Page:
Why do yeast infections cause so much itchiness?

Written by: Mr Mahantesh Karoshi
Edited by: Conor Lynch

In one of today’s informative articles, highly experienced and revered consultant gynaecologist, Mr Mahantesh Karoshi, we find out why exactly yeast infections lead to an intense amount of itchiness, and what the most common symptoms associated with yeast infections are.

Why do yeast infections cause so much itchiness?

There are many possible explanations. Some of the more plausible ones are that candida can actually reside on the skin surface, particularly on the margins of the skin where the mucous membranes are. Candida can reside at this juncture because it is moist, dark, and warm. These specific areas (where the skin meets the vagina) provide the right kind of environment for yeast infections to really proliferate.


Some believe the itching is caused due to the fact that, when candida changes, it mutates into a particular form, as it has small hooks which can grab onto the skin and latch and burrow into the skin. This can create a sensation of itching. The longer the duration of infection, the more established the yeast infection in a particular area can be.


Another theory is that the yeast cells actually become infected by the immune system, so the immune system will, in the skin, release certain chemicals such as histamines or various other chemicals which will try to attack the yeast and set up an inflammatory response.


Apart from itchiness, what are the most common symptoms associated with yeast infections?

There are many symptoms of a yeast infection. The main ones that patients typically report are itchiness, redness, and heat.


Mr Mahantesh Karoshi is the ideal medical professional for you if you are currently suffering from any of the abovementioned symptoms. You can schedule either an online or face-to-face appointment with him today by heading on over to his Top Doctors profile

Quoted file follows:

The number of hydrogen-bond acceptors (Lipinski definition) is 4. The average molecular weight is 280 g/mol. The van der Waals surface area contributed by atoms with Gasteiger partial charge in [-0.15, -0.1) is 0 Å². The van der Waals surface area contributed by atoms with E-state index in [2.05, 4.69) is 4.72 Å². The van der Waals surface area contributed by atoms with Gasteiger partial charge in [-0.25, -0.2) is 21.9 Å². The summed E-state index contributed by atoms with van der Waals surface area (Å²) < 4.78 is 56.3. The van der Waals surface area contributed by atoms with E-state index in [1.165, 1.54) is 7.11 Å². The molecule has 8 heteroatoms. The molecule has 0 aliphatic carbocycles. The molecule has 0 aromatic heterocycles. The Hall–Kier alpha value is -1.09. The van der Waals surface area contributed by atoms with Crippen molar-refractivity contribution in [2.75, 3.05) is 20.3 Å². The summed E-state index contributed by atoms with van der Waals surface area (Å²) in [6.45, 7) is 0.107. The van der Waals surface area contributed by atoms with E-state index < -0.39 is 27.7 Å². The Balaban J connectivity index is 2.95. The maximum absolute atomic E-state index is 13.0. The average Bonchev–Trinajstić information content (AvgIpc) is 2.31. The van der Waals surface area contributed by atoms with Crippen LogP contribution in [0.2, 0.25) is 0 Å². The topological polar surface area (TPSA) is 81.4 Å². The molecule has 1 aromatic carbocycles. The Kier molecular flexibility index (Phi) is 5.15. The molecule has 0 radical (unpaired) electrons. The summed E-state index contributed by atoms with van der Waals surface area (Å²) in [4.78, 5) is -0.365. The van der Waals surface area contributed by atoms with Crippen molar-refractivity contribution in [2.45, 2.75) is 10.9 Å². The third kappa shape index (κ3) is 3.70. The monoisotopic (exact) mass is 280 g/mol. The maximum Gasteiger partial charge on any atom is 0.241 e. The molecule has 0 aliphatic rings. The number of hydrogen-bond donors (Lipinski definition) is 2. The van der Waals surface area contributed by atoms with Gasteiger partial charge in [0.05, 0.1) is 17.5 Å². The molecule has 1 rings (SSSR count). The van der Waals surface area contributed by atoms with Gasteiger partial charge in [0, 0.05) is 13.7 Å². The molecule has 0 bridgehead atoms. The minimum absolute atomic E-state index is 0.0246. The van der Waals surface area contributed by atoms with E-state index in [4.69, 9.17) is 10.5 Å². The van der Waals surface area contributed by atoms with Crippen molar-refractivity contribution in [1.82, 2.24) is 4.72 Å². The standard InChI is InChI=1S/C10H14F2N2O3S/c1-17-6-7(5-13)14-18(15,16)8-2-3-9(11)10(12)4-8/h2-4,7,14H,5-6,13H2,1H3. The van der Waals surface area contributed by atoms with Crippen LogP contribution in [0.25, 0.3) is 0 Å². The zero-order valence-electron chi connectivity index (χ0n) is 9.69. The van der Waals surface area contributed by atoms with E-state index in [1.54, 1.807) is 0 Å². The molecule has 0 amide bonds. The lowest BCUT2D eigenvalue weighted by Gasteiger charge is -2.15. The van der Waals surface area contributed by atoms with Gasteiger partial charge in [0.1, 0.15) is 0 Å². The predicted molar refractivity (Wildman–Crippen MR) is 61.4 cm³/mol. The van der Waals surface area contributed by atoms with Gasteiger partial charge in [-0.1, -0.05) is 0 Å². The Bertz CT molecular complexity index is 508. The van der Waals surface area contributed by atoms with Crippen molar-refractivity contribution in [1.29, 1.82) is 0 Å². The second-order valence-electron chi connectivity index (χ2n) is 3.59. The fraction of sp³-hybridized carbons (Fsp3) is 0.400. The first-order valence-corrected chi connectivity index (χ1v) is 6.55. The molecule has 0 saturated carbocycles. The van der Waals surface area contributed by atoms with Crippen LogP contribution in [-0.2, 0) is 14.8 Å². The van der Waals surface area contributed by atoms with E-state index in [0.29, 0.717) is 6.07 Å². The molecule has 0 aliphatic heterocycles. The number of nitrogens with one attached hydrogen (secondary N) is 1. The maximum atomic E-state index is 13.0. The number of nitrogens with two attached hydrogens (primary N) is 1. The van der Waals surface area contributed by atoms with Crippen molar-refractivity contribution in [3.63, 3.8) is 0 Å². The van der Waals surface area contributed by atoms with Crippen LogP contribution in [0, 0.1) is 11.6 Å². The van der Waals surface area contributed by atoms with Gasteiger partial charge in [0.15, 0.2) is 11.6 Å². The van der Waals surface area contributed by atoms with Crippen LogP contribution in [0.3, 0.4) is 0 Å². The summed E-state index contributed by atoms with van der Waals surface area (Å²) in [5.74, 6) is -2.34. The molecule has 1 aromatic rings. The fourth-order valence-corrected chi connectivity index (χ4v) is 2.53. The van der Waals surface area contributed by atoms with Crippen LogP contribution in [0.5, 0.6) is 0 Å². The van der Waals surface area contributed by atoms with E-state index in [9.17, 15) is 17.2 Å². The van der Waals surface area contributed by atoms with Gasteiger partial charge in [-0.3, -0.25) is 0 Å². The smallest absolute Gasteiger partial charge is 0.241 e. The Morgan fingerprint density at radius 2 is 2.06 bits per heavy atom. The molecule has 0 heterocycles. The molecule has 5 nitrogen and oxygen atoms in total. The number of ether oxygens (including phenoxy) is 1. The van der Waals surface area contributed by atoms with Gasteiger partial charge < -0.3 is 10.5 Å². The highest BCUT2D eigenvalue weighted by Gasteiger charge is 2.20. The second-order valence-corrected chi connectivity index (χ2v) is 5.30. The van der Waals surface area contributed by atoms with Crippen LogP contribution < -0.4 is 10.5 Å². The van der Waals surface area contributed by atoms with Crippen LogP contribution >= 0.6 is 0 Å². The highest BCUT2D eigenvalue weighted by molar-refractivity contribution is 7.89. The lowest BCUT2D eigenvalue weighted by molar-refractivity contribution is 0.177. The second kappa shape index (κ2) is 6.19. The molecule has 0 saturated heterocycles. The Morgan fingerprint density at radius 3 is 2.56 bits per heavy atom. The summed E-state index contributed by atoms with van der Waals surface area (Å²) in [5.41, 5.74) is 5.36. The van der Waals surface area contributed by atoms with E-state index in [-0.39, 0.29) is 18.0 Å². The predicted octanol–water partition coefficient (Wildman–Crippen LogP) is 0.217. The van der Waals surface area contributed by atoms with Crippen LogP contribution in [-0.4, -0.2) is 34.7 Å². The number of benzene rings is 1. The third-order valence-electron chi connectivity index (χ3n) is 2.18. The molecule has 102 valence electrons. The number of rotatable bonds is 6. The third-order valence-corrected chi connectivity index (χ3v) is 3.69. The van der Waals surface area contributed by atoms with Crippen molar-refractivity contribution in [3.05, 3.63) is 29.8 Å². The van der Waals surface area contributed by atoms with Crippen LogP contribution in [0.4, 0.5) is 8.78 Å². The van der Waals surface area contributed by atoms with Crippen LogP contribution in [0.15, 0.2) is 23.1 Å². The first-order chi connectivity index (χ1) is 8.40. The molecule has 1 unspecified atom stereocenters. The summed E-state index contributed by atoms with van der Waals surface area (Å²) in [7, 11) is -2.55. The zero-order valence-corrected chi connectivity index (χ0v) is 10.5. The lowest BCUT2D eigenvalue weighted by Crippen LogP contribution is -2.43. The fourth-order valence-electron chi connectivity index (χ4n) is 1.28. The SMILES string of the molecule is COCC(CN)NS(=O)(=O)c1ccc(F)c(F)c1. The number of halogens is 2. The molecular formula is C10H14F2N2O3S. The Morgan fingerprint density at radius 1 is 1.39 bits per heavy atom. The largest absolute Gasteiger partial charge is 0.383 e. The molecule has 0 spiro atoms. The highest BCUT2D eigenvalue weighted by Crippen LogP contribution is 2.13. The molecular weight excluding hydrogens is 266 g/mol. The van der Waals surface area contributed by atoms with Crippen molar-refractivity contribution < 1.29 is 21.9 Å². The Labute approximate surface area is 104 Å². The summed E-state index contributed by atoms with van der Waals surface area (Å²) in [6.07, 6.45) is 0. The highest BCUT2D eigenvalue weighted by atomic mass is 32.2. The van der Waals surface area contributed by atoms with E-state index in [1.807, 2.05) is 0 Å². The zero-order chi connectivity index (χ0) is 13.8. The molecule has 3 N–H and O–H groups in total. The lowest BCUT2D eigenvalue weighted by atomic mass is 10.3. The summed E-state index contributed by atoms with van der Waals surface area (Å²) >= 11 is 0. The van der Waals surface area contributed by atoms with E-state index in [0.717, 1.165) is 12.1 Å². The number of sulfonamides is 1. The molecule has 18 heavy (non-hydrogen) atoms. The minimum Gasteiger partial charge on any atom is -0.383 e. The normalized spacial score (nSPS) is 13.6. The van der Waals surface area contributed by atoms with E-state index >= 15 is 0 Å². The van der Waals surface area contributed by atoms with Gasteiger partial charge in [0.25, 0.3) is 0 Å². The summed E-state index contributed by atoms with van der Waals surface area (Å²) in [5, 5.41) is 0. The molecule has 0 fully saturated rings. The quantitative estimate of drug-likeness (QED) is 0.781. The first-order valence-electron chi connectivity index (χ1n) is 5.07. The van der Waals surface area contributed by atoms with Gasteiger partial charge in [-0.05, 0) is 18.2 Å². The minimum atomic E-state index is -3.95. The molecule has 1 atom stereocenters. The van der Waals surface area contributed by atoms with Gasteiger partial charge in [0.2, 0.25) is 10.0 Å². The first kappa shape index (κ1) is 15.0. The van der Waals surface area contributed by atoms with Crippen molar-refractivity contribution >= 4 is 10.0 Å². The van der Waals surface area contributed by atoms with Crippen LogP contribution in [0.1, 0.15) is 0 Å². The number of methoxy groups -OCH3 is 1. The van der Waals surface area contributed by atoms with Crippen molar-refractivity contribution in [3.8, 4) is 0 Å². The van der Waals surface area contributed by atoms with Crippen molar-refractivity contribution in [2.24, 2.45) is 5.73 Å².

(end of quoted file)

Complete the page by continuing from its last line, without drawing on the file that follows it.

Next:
By Mr Mahantesh Karoshi
Obstetrics & gynaecology

Mr Mahantesh Karoshi is a London-based women’s health expert and consultant gynaecologist, with a special interest in ovarian cysts, heavy menstrual bleeding, infertility, fibroids, and adenomyosis. He is currently one of the most highly-rated gynaecologists in London with a very good reputation amongst his patients and peers.

Mr Karoshi's work is recognised internationally, having volunteered in Ethiopia’s Gimbie Hospital, and later receiving the Bernhard Baron Travelling Fellowship from the Royal College of Obstetricians and Gynaecologists which led to his work in the University of Buenos Aires. Here he worked on the techniques needed to surgically manage morbidly adherent placental disorders - a serious condition that can occur in women with multiple caesarean sections.

He believes in an open doctor-patient relationship, being sure to include the patient and educating them so that they understand their condition better and they can be directly involved in their care and management at every stage. Aside from his clinical work, he is actively involved in research, which together with his experience, has given him the opportunity to publish the first stand-alone textbook on postpartum haemorrhage which was launched by HRH Princess Anne.

At the core of Mr Karoshi's practice is a high standard of professionalism where patients are involved in their treatment and where the latest techniques and advancements are used to provide an extremely high level of care.

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